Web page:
The banner of Gondor had seven stars over a white tree. The symbolism of the tree was obvious; it represented the white tree of Gondor, descended from the white trees of Númenór, Tol Eressëa, and Tirion, and so back to Telperion itself. I had always thought that the symbolism of the stars was almost as obvious. Although the constellation they form is not described in the Lord of the Rings, I always took it to be Valacirca–the Sickle of the Valar, hung in the northern sky as an omen hanging over Melkor's head–known today as the Big Dipper.

However, I have noticed a number of people with T-shirts depicting the Gondorian flag, and none of them show the seven stars forming the shape of the Plough. Googling a bit, I found many more images, but still none with the constellation I expected. So I am now wondering: Is there any specific statement in Tolkien's writing that those stars were supposed to be Valacirca? Conversely, is there any indication that they were not meant to be the Big Dipper?

enter image description here

  • All the quotes I've found just say "seven stars over a white tree" without specifying a pattern for the stars, and I couldn't find any of Tolkien's own drawings featuring the flag of Gondor.
    – Rand al'Thor
    Commented Jan 21, 2016 at 2:58
  • scifi.stackexchange.com/questions/20866/…
    – Wad Cheber
    Commented Jan 21, 2016 at 3:01

3 Answers 3


No, they're not the Valacirca

According to the Index, included in the text from the second edition onwards, they represent the seven ships that carried the palantíri away from Númenor:

[The Seven stars of Elendil and his captains] originally represented the single stars on the banners of each of seven ships (of nine) that bore a palantír; in Gondor the seven stars were set about a white-flowered tree, over which the Kings set a winged crown.

Return of the King Index "Star, as emblem"

And boy is that a source I've never used before.

The design of the standard of Gondor

The only descriptions of the standard follow the following form:

There flowered a White Tree, and that was for Gondor; but Seven Stars were about it, and a high crown above it

Return of the King Book V Chapter 6: "The Battle of the Pelennor Fields

The precise arrangement of the stars is never described beyond this vague "set about." This doesn't appear to refer to a specific arrangement; the most relevant definitions of the word involve "near" and "on every side of", and there's no specific heraldric meaning to the word1.

A possibility for how Tolkien envisioned the Standard is given in the image below, which was submitted by him to his publishers as a possibly dust-jacket design for Return of the King:

enter image description here

Of course this isn't a perfect recreation of the description of the Standard, but is the only drawing of Tolkien's depicting anything similar to it; your mileage may vary.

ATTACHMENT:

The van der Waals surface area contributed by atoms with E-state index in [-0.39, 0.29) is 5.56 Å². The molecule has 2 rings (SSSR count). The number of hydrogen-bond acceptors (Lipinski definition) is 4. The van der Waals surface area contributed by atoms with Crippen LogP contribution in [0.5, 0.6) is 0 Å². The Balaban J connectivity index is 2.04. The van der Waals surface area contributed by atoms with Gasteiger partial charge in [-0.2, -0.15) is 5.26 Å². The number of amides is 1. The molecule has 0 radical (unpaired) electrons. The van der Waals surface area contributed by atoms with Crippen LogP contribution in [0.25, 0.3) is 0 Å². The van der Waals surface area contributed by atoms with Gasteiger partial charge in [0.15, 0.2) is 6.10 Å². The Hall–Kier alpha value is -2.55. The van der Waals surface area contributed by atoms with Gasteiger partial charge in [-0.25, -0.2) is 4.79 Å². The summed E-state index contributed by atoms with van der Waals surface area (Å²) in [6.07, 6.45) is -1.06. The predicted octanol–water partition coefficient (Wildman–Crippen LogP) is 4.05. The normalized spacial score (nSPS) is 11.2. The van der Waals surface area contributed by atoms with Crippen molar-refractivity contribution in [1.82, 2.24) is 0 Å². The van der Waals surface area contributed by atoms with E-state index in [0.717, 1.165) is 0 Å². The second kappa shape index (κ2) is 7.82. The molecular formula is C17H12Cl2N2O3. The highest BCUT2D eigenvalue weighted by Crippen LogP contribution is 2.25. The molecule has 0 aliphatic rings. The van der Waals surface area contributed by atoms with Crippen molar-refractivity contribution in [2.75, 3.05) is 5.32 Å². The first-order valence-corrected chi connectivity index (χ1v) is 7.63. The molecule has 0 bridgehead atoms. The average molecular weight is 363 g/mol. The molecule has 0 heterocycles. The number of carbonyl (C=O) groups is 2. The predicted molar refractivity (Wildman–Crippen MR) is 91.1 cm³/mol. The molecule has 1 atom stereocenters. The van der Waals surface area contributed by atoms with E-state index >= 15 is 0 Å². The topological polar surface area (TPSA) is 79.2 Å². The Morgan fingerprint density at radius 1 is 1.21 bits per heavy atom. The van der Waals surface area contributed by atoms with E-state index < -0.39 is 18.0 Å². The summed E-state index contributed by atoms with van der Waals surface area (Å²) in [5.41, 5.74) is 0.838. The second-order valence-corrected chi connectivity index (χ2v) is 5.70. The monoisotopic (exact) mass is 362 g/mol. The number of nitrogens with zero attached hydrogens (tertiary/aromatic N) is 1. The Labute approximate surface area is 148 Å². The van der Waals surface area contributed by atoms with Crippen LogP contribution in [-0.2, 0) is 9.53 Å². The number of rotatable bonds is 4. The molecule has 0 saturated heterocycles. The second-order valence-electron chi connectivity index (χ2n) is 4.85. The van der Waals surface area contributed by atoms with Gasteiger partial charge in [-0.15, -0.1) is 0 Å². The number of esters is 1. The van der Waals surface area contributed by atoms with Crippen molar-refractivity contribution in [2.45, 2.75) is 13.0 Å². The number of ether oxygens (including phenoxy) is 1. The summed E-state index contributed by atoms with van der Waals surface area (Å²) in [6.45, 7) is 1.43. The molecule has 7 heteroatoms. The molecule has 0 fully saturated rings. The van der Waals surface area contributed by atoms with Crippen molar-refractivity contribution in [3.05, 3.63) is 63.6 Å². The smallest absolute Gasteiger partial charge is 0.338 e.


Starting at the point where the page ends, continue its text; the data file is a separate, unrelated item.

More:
The design used in the films likely takes its cue from another place we've seen seven stars: the Doors of Durin. Now, these aren't the same seven stars; per the Index, the stars of Durin probably are the Valacirca:

[The Stars of Durin] represented the Plough.

Return of the King Index "Star, as emblem"

"The Plough" is the UK name for what Americans call the Big Dipper, and what Tolkien called the Valacirca. Although I'm not sure of any textual evidence to support it, it seems likely that this is the intended meaning of the word.

Regardless, we're shown an image of the Doors of Durin, and the arrangement of the stars is similar to that seen on the film version of the Standard:

enter image description here

1 Thanks to Martha for confirming this

  • AFAIK about here is just a slightly archaic synonym for "near" or "around", with no more precise meaning to it.
    – KutuluMike
    Commented Jan 21, 2016 at 3:12
  • @MikeEdenfield That was my thought too, but I wondered if it might have another meaning in a heraldric context; heraldry has some interesting uses of language sometimes Commented Jan 21, 2016 at 3:14
  • 1
    how'd you get the image to be smaller?
    – RedCaio
    Commented Jan 21, 2016 at 3:16
  • 2
    @RedCaio meta.stackexchange.com/questions/74312/…. My life has never been the same since I discovered this Commented Jan 21, 2016 at 3:17
  • 1
    @JasonBaker: about does not have a specialized heraldic meaning (and in fact isn't generally used in blazon, precisely because its meaning is ambiguous).
    – Martha
    Commented Jan 21, 2016 at 6:02

Although, as per Jason Baker's answer, the seven stars of Gondor represented the seven ships that carried the palantíri, I don't think one instance of symbolism excludes the other. At the root of it all, the seven stars represent the constellation Varda set in the sky as a challenge to Melkor. The seven ships, each bearing a flag with a single star, might have been in homage to that symbolism.

Incidentally, the number 7 is a holy number in the Bible, and Tolkien (being a Catholic) seems to have carried that symbolism into his imagined world.


There are many illustrations of the banner of Aragorn.

Here you see some of them:


And each is more or less faithful to the Tolkien's description of it. But remember that any depiction of the banner that depicts the crown of Gondor the way it appears in the movie is incorrect in the novel LOTR.

The crown depicted in the movie is very different from the depiction in LOTR and thus wrong in Tolkien's lengendarium, as well as looking very inferior.

And fortunately Tolkien did actually draw and publish a depiction of a governmental emblem featuring a somewhat similar design with trees, stars, and a crown. On the Doors of Durin at Khazad dum as seen in Jason Baker's answer. thus there are good reasons to depict the banner of Gondor and objects on it in a similar style.

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